I’m going to be real for a moment here: I am one to do things solely to commit to the bit. And that includes keeping certain songs and albums in my liked songs on Spotify. Why, you might ask? Well, when you listen to a lot of music, Spotify used to cap off your liked songs, so you had to semi-regularly go through and unlike some songs before you can start liking new ones. After a while, the habit sticks, so I still go through this pseudo-ritual once every couple of months. This means that on occasion, my past self will con my present self into bopping to something silly while half-zoned out doing work. Like Club Penguin Night Club/Igloo music. But hear me out for a second: it’s not … bad? The EP I was jumpscared by a few days ago was “Club Penguin: The Party Starts Now!” by The Penguin Band and heavily featuring Cadence and, yes, the album is distinctly 2012 electronica/pop. But honestly, some of the songs are pretty subtle.
The titular first track on the EP is definitely not a great example of subtlety, with immediate mentions of penguins, puffles and waddles. It’s also not a particularly great song, I must admit. It seems like it’s trying to play on the idea of listening to a DJ, which makes sense considering it was played every 20 minutes during the Make Your Mark: Ultimate Jam event within the game. While, according to the Club Penguin fandom wiki, this song was number one in the iTunes music store, let’s just say that it can only go uphill from this track. “Anchors Aweigh” is definitely a song I probably obsessed over when I was a kid — it’s that Disney pop with a hint of rock (read: electric guitar) that I would have thought was the coolest thing in the world. And honestly, it’s a silly song about being a pirate, so it’s infinitely better than Cadence’s track. However, I completely forgot this song existed so it’s ultimately nothing special.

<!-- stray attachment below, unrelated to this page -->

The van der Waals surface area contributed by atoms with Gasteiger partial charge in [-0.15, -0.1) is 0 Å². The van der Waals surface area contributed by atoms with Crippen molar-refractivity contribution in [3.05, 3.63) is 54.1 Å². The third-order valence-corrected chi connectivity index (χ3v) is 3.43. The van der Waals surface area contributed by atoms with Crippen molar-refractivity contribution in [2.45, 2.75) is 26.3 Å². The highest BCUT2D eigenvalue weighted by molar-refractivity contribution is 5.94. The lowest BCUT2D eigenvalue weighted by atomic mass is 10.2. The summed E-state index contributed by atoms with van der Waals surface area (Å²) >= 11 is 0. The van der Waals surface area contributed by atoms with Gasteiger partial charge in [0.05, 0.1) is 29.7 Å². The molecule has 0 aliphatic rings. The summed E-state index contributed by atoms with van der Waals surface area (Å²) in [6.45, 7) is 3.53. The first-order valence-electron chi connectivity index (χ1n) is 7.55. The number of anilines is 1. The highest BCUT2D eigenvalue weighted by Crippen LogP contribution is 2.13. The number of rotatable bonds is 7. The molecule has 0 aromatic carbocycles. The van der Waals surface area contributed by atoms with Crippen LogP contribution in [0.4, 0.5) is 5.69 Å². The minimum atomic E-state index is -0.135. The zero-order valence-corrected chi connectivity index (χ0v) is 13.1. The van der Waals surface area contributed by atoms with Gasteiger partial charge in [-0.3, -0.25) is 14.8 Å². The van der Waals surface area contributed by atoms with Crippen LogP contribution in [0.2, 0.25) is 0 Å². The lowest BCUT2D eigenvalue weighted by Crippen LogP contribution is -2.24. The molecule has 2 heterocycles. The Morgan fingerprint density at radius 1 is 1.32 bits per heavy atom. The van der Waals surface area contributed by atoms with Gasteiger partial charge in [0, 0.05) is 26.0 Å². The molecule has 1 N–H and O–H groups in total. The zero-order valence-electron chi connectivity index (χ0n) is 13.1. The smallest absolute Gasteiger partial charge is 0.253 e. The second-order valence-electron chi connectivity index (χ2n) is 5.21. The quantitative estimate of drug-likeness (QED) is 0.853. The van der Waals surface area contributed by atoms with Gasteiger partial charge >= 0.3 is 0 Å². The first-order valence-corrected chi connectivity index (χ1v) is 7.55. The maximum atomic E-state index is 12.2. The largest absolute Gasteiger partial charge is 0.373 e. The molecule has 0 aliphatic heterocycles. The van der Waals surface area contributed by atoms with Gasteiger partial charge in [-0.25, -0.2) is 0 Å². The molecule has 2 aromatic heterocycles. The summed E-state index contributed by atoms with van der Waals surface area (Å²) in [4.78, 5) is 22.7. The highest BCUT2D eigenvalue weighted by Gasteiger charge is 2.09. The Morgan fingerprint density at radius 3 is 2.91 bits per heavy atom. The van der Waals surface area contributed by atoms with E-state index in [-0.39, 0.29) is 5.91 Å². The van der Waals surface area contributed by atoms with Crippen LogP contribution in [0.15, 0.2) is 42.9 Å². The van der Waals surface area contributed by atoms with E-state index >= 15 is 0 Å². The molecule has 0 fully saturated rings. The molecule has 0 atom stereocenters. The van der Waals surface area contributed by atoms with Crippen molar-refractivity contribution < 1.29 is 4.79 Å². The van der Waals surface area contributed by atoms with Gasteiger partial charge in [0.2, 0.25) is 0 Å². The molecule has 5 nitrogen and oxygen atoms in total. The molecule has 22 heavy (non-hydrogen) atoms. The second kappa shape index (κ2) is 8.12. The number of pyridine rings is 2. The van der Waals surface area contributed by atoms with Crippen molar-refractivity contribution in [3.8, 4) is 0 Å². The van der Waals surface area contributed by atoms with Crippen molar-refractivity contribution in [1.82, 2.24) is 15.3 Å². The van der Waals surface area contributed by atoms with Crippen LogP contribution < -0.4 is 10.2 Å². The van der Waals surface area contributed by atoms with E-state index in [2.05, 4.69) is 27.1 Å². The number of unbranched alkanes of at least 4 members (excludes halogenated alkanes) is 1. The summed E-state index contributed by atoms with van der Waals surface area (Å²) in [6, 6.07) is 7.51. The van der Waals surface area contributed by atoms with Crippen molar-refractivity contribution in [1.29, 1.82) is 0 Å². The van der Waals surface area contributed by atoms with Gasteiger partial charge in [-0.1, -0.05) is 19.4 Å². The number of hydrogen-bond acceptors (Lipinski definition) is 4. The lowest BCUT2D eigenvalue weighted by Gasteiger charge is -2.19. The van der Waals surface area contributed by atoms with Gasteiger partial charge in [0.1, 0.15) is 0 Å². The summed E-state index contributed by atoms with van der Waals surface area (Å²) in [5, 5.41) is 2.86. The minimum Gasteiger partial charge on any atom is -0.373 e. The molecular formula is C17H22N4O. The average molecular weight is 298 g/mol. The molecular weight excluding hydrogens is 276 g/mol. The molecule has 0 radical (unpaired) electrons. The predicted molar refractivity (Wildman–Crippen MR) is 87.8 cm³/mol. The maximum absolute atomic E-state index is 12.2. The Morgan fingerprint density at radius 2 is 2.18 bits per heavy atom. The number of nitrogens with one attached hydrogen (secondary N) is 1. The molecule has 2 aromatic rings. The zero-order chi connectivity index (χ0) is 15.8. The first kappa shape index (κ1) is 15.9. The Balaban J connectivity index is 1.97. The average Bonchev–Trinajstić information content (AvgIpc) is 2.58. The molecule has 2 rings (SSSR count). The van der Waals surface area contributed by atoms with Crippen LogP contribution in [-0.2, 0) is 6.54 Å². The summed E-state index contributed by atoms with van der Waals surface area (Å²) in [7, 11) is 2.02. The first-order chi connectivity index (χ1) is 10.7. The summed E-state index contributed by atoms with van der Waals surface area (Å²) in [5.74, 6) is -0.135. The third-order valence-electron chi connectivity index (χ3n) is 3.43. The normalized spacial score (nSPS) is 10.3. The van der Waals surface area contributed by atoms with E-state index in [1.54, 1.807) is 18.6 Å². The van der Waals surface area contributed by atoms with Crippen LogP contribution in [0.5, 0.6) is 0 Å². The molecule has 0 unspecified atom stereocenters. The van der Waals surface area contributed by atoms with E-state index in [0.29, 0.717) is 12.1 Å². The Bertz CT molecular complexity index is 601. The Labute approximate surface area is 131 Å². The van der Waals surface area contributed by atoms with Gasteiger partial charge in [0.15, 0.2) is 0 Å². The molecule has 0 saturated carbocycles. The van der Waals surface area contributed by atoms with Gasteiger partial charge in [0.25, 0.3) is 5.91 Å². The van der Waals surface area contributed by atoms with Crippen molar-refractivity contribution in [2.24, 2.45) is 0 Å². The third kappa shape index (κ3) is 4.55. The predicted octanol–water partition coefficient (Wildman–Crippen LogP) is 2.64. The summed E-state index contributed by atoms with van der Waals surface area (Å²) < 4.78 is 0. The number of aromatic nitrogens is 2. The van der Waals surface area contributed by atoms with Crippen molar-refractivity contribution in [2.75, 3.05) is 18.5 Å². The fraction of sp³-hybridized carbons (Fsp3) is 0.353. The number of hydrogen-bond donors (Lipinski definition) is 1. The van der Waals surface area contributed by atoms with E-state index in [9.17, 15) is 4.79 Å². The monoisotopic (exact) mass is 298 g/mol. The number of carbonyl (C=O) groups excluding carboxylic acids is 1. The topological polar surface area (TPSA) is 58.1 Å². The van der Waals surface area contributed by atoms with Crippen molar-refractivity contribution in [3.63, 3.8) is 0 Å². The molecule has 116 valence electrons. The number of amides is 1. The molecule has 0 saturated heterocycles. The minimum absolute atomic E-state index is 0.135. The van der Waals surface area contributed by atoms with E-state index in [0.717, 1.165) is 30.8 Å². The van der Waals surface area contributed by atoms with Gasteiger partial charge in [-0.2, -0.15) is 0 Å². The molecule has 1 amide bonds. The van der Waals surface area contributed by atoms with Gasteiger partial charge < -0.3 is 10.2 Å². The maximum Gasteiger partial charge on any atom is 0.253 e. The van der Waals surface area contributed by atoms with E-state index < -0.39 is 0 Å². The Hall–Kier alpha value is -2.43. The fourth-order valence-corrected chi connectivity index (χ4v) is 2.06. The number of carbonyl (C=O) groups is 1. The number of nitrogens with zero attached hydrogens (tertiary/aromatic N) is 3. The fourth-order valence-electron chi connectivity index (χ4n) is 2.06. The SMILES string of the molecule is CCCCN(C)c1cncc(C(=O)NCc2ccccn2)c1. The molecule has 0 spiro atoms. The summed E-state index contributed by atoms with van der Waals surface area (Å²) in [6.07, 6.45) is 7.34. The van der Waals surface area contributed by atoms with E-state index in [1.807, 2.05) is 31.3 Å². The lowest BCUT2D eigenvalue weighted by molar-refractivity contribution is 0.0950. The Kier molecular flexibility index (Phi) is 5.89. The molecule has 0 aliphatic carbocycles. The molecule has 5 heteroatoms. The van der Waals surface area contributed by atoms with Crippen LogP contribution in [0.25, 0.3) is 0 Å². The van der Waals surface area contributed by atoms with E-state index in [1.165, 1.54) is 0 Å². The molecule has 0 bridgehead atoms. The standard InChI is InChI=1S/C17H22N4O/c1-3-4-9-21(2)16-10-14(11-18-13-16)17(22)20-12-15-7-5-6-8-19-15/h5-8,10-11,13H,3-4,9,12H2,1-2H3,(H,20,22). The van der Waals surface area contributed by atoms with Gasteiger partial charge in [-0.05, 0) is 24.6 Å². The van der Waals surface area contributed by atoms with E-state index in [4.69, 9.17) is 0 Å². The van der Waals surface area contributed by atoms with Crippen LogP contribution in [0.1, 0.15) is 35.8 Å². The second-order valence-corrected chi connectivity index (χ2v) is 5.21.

Now, “Ghosts Just Wanna Dance” — I know for a fact that I could not get enough of this song. Disney had that era of dance-y Halloween music, and this song lived in my head rent-free. I could almost certainly still sing along to most of it, and I can forgive the overly synthetic autotuning they give Cadence because 1) it was 2012, and 2) the song is catchy. Also, this is one of those songs about how the monsters are actually completely chill because they just want to vibe, so please stop screaming because you’re really distracting from the dance music, thank you very much. There’s a weird little pseudo-rap segment in the middle which I always block out of my memory because I hate it, though. “Cool in the Cold” is a generic pop duet about the joys of playing outside in the winter/Club Penguin, which was a novelty because Los Angeles winter doesn’t really happen in the way the song describes. “Puffle Party (Gotta Have a Wingman)” is another rap-esque song so I’d rather pretend it doesn’t exist. And, as a final track, “Dubstep Puffle” by Dubstep Puffle (innovative, I know) is a basic dubstep song without vocals, so nothing special.
There isn’t much to say about these songs — I and everyone reading this (probably) is not the target audience, and the songs aren’t particularly meant to be deep. What I can say about the music is that I still kind of like “Ghosts Just Wanna Dance” and I would probably prefer “Cool in the Cold” to some of the modern pop music because I’m stuck in the past with some of my music taste. But this isn’t just about the music. I like to play keeping some of the songs in my Spotify library off as a bit, and it mostly is, but it’s also a bit of nostalgia I can actually enjoy. Club Penguin was a game I spent hours on, mastering the rhythm game and obsessing over the secret agency B-plot (as much as you can have a B-plot when there’s not really even an A-plot), and I think that can resonate with at least a few other people. Unless your favorite genre is 2012 Disney pop or you’re roughly 11-years-old, I don’t think this album is for you, and it isn’t meant to be. But I think you should give a song or two a listen if you played the game in the past — you might be surprised by the memories that come flooding back.